Traveling and the Single Mother

How many parents out there have traveled alone with an infant? How many parents out there have traveled alone internationally with an infant, or a toddler? I have, and if you’re a military wife I bet you raised your hand twice, and good for you for surviving that challenge! Seriously, that has to be the biggest, toughest, emotionally draining, alcohol inducing, thing I have ever done, and that’s coming from a former Marine and Police Officer! Coworkers, friends, and social media followers ask me travel related questions almost weekly. My followers on social media look at Liv and I and think we travel domestically and internationally with ease, but we don’t. It’s not easy, but if I can do it, YOU can do it. Oh, and without tears. Here are some tips and tricks I have personally come up with when it came to road trips and flights, with my very energetic toddler;

Number one; iPad screen time. Not to quote Linsay Lohan’s character from Mean Girls, but this is absolutely correct. When it comes to screen time “The limit does not exist.” Oh, and bring a backup battery charger. When it comes to long flights or road trips, make sure to have an iPad or some sort of video entertainment on hand at all times. Don’t feel bad for the excessive screen time either. Remember, you are in survival mode, and your mission is to get to your destination unscathed, and sober. Make sure to have movies and games pre-downloaded the night before, just in case you are unable to find wifi. This expensive little tool will help you get to your destination, and hopefully with the help of Mickey Mouse Clubhouse, will help your little one get there as well with little to no tears.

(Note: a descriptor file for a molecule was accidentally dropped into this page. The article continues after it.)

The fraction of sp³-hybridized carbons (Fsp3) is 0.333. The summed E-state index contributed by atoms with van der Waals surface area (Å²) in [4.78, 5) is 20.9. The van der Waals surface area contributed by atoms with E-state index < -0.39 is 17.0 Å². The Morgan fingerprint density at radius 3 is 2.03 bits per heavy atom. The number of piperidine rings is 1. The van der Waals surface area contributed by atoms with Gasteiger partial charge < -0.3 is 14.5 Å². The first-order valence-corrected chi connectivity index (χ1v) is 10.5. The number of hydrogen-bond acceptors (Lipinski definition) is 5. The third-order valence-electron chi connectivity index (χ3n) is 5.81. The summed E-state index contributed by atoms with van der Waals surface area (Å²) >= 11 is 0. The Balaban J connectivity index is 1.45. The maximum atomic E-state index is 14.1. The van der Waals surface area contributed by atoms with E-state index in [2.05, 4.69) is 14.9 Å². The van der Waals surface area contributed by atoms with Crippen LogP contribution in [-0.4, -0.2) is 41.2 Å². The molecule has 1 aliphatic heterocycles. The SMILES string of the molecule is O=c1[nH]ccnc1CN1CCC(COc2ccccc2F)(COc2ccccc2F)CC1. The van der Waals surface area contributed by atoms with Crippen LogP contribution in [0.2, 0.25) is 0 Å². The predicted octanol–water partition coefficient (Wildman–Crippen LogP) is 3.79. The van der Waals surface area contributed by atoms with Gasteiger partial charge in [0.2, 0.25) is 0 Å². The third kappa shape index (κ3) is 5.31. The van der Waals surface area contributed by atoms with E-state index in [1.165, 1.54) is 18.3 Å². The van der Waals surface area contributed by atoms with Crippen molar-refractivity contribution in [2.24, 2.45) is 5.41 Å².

Number two; Travel games. Amazon should do the trick for this one, and the best part about it, travel board games are pretty cheap! Here is my list for travel board games I have used with Liv;

Melissa & Doug Travel Bingo.

Coogam Travel Tangram Puzzle- Magnetic Pattern Block Book.

Eraseable drawing pad book by AriTan.

“Take ‘N’ Play” magnetic game boards.

Good ol’ fashioned crayons and coloring books, or color wonder markers and books.

These are just a few of the travel games, but will come in handy on road trips or layovers! All can be easily searched for and found on Amazon.

Number three; Endless snacks. Your job during this taxing process is to continuously feed the toddler. I have never had an issue with TSA in the past when it came to traveling internationally with prepackage baby food, or toddler snacks. You will however, have to take them all out of your insanely organized diaper bag you packed so perfectly the night before, and present them all to the TSA officers at screening time, but you should not be told to toss them out as long as you actually have a child with you. I have traveled internationally with full bottles of formula and baby food, and I have never had a problem. Snacks are good to have specifically for bribes. For example, “I will give you this bag of Pirate Booty, if you can sit down properly, and stop jumping on your seat.” If this does not work, keep offering other snacks until one catches their attention. To this day I am very snack driven, like my three year old.